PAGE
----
UPCOMING EVENT: Costa FLW Series - 2019 - Santee Cooper

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Kenney Dishes on Spinnerbaits

Kenney Dishes on Spinnerbaits
JT Kenney (photo by Mike Meisenheimer)

This side of Jimmy Houston, JT Kenney throws a spinnerbait in FLW Tour competition about as much as anybody. Though a spinnerbait isn’t the most hyped-up bait, Kenney is quick to pick one up when bass are shallow, and a blade has figured into a ton of checks and his most recent victory at Lake Toho in 2015.

 

Why you should sling a blade

Kenney likes a spinnerbait because it’s a versatile fish catcher, and the reasons he throws it are almost as varied as the situations where he throws it.

“First of all, it looks like a minnow,” says the Florida pro. “And in reality, look how the Alabama rig brought that multiple bait thing to light. Really, how different is a spinnerbait? To me, you have to say it’s the same family, at least in my opinion.”

For Kenney a spinnerbait is a key tournament producer because of how much water he can cover with it.

“You can throw it in anything, and you can reel it at any speed,” relays Kenney. “I heard Andy Morgan one time, and it really resonated with me. He said, ‘We’re just all in a race to the next 3-pounder.’ In Tour competition, of course, you want to win every tournament, but in reality, we’re all trying to make money and get to the Cup, and it is a race to the next 3-pounder. I catch a lot of fish on a Strike King 1.5 squarebill, too. Between those two baits in the spring, more than likely, unless I’m ‘on ’em,’ I’m pretty much buzzing around with one or the other and covering water.”

Kenney also likes a spinnerbait for the novelty factor. He’s a believer in the theory that the bait has been under-fished over the past 10 years or so, and that fish are a little less educated toward it now than some other trendier lures.

 

Kenney’s combinations

Kenney employs pretty typical spinnerbait tackle: a 7-3, medium-heavy Halo Fishing TI baitcasting rod, a 6:1 gear ratio Ardent reel, and 16- to 18-pound-test Sunline Super FC Sniper fluorocarbon. He sticks with a 6:1 reel most of the time because he says using a 7:1 forces him to think about slowing his retrieve down too much. He’ll only occasionally turn to a high-speed reel when he wants to deliberately wake the bait.

Kenney typically starts with a 1/2-ounce spinnerbait, and says he throws that about 90 percent of the time. Yet he does carry everything in the boat, from small 1/4-ounce models to big ol’ 1-ouncers. Kenney exclusively uses Nichols Lures spinnerbaits, and he likes to mix and match. His favorite colors are JT’s The Best Color Ever, JT's Florida Hammer, JT's Tidal Blue Fleck, JT's Summer Bream and JT's Chartreuse Shad. Unlike some anglers, Kenney doesn’t limit himself to shad-colored baits, and likes to match Florida water with darker baits or match local bluegills will actual bream and green pumpkin patterns.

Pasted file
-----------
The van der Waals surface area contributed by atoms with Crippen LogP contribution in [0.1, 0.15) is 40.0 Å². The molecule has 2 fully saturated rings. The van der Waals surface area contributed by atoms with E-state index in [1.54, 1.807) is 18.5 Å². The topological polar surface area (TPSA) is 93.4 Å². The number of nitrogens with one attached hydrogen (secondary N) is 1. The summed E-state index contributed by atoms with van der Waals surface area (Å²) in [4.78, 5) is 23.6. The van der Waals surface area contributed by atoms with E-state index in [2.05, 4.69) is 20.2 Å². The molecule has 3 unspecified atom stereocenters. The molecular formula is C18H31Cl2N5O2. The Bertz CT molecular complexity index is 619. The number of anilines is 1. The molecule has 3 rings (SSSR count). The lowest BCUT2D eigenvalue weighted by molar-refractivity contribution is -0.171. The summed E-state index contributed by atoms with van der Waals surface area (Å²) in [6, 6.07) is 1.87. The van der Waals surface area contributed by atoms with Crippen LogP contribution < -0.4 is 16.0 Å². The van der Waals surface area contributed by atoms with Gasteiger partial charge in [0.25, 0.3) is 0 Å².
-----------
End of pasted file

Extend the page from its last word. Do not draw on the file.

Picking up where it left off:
Kenney is also an active blade changer, and carries a whole suite in the boat to tweak a bait to run higher or lower in the water or to more closely match the size of the predominant forage. One thing he notes is that many blades from Nichols feature flake with a clear coat, and that the extra bulk from that alone will ride a bait a bit higher than usual.

When it comes to trailering a spinnerbait, Kenney tends to stray a little from the pack.

“If I’m getting any short strikes I put a trailer hook on it, but I almost never put a trailer on it,” he says. “Trokar makes a really good trailer hook, but I typically run a pretty small one, like a No. 1, not a 1/0. It’s hard to snake it through cover – especially woody cover – with a big trailer hook. You’ll get hung up all the time.”

One adjustment Kenney does make is to sometimes pull the skirt strands through the band toward the hook. Then, instead of all the strands being relatively equal length, the strands on the “inside” are a bit longer and flare out the back.

 

The retrieve secret

Throwing a spinnerbait in and around shallow cover isn’t that hard, but Kenney consistently gets more bites on it than the average cat.

“The biggest thing that I do is I very rarely throw any kind of bait out and just reel it back in,” says Kenney. “Even a deep plug, once it gets down there I’ll kill it and pull it and twitch it. When I’m putting action into my spinnerbait, I don’t pull the spinnerbait toward me; I throw slack at it. Instead of pulling it, it almost looks like it flares backward, and the blades go crazy. I can’t tell you how many times I’ve thrown slack at it, and when I turn the handle again he’s got it.

“I think a lot of it is that when one is coming up behind it, it just drops into his face. He can’t bat it away with his hands; he’s got to open his mouth. I know I’ve caught a lot of fish directly because of that.”

So, if you’re in the mood to sling a spinnerbait, get out and do it. It’s not only Jimmy Houston who still catches fish on them, and you can, too.

Tags: jody-white  article 

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